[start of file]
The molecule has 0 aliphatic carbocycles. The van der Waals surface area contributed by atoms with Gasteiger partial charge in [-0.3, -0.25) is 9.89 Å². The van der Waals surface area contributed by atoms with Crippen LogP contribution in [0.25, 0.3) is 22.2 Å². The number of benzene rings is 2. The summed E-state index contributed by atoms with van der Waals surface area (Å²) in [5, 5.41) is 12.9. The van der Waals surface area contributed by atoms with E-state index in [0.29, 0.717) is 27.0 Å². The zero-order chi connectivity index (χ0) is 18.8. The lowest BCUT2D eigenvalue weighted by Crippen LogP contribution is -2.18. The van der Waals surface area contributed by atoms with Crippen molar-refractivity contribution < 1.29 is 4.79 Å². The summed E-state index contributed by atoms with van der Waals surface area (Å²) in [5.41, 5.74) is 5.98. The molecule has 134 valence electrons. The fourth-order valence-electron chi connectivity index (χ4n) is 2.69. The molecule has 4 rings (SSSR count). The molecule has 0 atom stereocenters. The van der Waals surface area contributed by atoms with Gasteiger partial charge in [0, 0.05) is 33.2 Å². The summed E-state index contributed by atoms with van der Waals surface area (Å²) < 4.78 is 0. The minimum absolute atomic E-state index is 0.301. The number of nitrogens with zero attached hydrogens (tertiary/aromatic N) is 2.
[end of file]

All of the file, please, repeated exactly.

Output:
The molecule has 0 aliphatic carbocycles. The van der Waals surface area contributed by atoms with Gasteiger partial charge in [-0.3, -0.25) is 9.89 Å². The van der Waals surface area contributed by atoms with Crippen LogP contribution in [0.25, 0.3) is 22.2 Å². The number of benzene rings is 2. The summed E-state index contributed by atoms with van der Waals surface area (Å²) in [5, 5.41) is 12.9. The van der Waals surface area contributed by atoms with E-state index in [0.29, 0.717) is 27.0 Å². The zero-order chi connectivity index (χ0) is 18.8. The lowest BCUT2D eigenvalue weighted by Crippen LogP contribution is -2.18. The van der Waals surface area contributed by atoms with Crippen molar-refractivity contribution < 1.29 is 4.79 Å². The summed E-state index contributed by atoms with van der Waals surface area (Å²) in [5.41, 5.74) is 5.98. The molecule has 134 valence electrons. The fourth-order valence-electron chi connectivity index (χ4n) is 2.69. The molecule has 4 rings (SSSR count). The molecule has 0 atom stereocenters. The van der Waals surface area contributed by atoms with Gasteiger partial charge in [0, 0.05) is 33.2 Å². The summed E-state index contributed by atoms with van der Waals surface area (Å²) < 4.78 is 0. The minimum absolute atomic E-state index is 0.301. The number of nitrogens with zero attached hydrogens (tertiary/aromatic N) is 2.